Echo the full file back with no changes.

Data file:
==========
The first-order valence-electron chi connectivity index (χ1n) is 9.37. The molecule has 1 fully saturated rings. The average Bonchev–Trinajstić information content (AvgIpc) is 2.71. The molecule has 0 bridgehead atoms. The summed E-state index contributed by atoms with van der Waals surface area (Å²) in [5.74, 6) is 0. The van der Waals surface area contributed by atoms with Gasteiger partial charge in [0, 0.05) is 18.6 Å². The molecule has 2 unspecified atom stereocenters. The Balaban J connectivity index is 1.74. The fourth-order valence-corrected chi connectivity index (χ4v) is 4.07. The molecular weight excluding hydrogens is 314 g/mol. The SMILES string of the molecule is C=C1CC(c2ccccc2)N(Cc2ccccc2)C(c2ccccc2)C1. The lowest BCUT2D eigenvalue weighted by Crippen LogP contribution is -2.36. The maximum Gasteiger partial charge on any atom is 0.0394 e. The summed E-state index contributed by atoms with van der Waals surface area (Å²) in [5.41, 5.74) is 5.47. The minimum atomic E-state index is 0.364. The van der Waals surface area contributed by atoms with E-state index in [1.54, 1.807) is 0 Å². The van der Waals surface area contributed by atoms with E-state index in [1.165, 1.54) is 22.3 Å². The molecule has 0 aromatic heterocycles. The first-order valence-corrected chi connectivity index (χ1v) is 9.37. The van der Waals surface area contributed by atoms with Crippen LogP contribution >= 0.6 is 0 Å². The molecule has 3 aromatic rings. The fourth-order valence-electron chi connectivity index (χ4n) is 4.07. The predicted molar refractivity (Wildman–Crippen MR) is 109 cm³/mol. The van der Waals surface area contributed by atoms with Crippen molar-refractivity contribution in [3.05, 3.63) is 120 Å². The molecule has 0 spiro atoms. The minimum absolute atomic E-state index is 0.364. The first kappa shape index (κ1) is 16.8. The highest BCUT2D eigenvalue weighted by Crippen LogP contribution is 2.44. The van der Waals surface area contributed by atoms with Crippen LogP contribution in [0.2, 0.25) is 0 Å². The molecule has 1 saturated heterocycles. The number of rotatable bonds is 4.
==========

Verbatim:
The first-order valence-electron chi connectivity index (χ1n) is 9.37. The molecule has 1 fully saturated rings. The average Bonchev–Trinajstić information content (AvgIpc) is 2.71. The molecule has 0 bridgehead atoms. The summed E-state index contributed by atoms with van der Waals surface area (Å²) in [5.74, 6) is 0. The van der Waals surface area contributed by atoms with Gasteiger partial charge in [0, 0.05) is 18.6 Å². The molecule has 2 unspecified atom stereocenters. The Balaban J connectivity index is 1.74. The fourth-order valence-corrected chi connectivity index (χ4v) is 4.07. The molecular weight excluding hydrogens is 314 g/mol. The SMILES string of the molecule is C=C1CC(c2ccccc2)N(Cc2ccccc2)C(c2ccccc2)C1. The lowest BCUT2D eigenvalue weighted by Crippen LogP contribution is -2.36. The maximum Gasteiger partial charge on any atom is 0.0394 e. The summed E-state index contributed by atoms with van der Waals surface area (Å²) in [5.41, 5.74) is 5.47. The minimum atomic E-state index is 0.364. The van der Waals surface area contributed by atoms with E-state index in [1.54, 1.807) is 0 Å². The van der Waals surface area contributed by atoms with E-state index in [1.165, 1.54) is 22.3 Å². The molecule has 0 aromatic heterocycles. The first-order valence-corrected chi connectivity index (χ1v) is 9.37. The van der Waals surface area contributed by atoms with Crippen LogP contribution >= 0.6 is 0 Å². The molecule has 3 aromatic rings. The fourth-order valence-electron chi connectivity index (χ4n) is 4.07. The predicted molar refractivity (Wildman–Crippen MR) is 109 cm³/mol. The van der Waals surface area contributed by atoms with Crippen molar-refractivity contribution in [3.05, 3.63) is 120 Å². The molecule has 0 spiro atoms. The minimum absolute atomic E-state index is 0.364. The first kappa shape index (κ1) is 16.8. The highest BCUT2D eigenvalue weighted by Crippen LogP contribution is 2.44. The van der Waals surface area contributed by atoms with Crippen LogP contribution in [0.2, 0.25) is 0 Å². The molecule has 1 saturated heterocycles. The number of rotatable bonds is 4.